Brien Taylor facing up to 40 years

Far from the bright lights of the ballpark in the Bronx, rules prohibit cameras and other recording devices where the future of a former "can't-miss" pitcher is to be determined next Wednesday. Half a life after the pinnacle of his baseball career, Brien Taylor's sentencing is on the docket for a New Bern, N.C., courtroom.

A left-hander with an explosive fastball and potent curve, Taylor was the first pick in the 1991 amateur draft by the New York Yankees, received a then-record $1.55 million signing bonus negotiated by super-agent Scott Boras and seemed destined to follow in the footsteps of his new team's southpaw legends Whitey Ford and Lefty Gomez. Once touted by Baseball America as the sport's top prospect, Taylor never reached Triple-A.

His fate is now with U.S. District Judge Louise Flanagan, who can sentence Taylor to five to 40 years after he pleaded guilty in August to distributing more than 28 grams of crack cocaine, according to the U.S. Attorney's Office of the Eastern District of North Carolina. The federal public defender's office, which represents the 40-year-old Taylor, declined comment other than to confirm that the matter is scheduled for Wednesday.

Taylor was indicted June 5 by a federal grand jury on three charges of crack cocaine distribution, superseding North Carolina state charges for trafficking. At the time of Taylor's March 1 arrest, the Carteret County Sheriff's Office said its undercover narcotic detectives and those of the Morehead City Police Department had purchased "a large quantity of cocaine and crack cocaine" from Taylor over several months. The Beaufort, N.C., native and former pride of East Carteret High School has been incarcerated for the eight months since his arrest.

In his first two seasons after New York drafted him, Taylor started 54 games, striking out more than a hitter an inning for the Yankees' A and Double-A teams, while allowing a walk about every two innings. Then, in the offseason of 1993, the story goes, Taylor threw a punch during a fight involving his brother and the family of his brother's girlfriend. The punch failed to strike anybody, but Taylor caused serious injury to his pitching arm -- a dislocated shoulder and torn labrum, necessitating major surgery and more than a year away from action.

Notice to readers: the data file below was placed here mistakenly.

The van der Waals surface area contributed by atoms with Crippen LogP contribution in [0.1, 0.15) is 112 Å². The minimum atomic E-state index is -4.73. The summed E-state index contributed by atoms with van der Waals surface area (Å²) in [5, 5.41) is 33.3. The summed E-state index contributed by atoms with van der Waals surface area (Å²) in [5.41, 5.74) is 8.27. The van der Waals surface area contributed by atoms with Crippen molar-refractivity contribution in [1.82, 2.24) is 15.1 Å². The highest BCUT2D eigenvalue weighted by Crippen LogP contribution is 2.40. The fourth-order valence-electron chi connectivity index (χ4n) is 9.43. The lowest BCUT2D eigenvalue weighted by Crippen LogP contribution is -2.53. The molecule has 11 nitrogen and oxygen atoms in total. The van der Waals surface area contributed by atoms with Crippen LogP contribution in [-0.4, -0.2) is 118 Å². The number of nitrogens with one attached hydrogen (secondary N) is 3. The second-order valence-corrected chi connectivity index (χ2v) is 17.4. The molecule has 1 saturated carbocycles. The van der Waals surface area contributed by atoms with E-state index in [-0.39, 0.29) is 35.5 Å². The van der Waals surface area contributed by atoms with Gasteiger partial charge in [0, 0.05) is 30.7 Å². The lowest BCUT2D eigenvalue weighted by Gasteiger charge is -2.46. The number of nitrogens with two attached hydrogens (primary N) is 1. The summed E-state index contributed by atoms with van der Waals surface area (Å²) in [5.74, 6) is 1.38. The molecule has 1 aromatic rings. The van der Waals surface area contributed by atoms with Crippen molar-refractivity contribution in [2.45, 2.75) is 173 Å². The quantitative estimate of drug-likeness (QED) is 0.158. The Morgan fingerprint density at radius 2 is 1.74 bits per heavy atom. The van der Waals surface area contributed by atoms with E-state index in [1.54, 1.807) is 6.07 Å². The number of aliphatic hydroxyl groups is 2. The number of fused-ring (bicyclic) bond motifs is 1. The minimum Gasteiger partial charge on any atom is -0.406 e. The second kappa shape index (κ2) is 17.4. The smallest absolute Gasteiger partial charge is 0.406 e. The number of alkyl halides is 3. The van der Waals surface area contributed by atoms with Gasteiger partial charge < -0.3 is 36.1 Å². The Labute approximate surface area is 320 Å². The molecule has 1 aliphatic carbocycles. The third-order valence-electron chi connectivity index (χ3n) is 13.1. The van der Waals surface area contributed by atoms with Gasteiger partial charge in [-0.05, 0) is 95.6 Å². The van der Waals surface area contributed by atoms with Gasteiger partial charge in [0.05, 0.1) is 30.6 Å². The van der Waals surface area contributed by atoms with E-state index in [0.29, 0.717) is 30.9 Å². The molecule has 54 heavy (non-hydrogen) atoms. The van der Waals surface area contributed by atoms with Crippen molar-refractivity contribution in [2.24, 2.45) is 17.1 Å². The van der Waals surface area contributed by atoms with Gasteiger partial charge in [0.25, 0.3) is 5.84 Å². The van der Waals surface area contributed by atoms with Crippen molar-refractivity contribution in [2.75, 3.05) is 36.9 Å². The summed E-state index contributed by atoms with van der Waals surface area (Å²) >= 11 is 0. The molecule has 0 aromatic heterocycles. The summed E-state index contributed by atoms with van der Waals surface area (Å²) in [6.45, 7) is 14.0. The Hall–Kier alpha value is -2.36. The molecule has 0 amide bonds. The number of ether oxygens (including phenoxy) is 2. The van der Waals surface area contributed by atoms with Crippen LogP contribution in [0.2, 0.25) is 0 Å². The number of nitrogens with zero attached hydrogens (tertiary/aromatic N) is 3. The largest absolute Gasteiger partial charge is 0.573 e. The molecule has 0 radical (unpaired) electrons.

Renowned surgeon Frank Jobe reportedly described it as one of the worst injuries he'd ever seen.

When Taylor returned, longtime Yankees pitching instructor Billy Connors worked with him.

"He was struggling," Connors said by phone this week. "He had outstanding stuff, but he got wild and couldn't throw strikes."

Connors also says the 6-foot-3 Taylor seemingly lost his agility and ability to run well, field or bunt, although he had been a swift and gifted athlete, beyond his golden arm.

Over the next four seasons in the minor leagues, Taylor never appeared in more than 13 games and he walked more than double the number of men he struck out.

"He was unbelievable when he signed," Connors said. "But when he came back, he wasn't the same -- he worked like hell at it, but he just couldn't come back.

"His attitude was always great, he was a great kid and everybody loved him."

The Yankees released Taylor after the 1998 season and his attempt to come back two years later with a Cleveland Indians affiliate failed to produce better results. At age 28, Taylor was through.

With his signing bonus, Taylor built a home for his parents on tiny Beaufort's Brien Taylor Lane. And the man for whom the road is named came to live in the house, too. A father of five daughters, Taylor has held several jobs, but he's also had occasional legal troubles in the dozen years since his pitching days ended.

Rarely one to speak with the media since leaving baseball, Taylor has yet to respond to an ESPN interview request through his attorney.

Of his former pupil's bleak prospects two decades after his future seemed so promising, Connors said succinctly, "It's a terrible thing."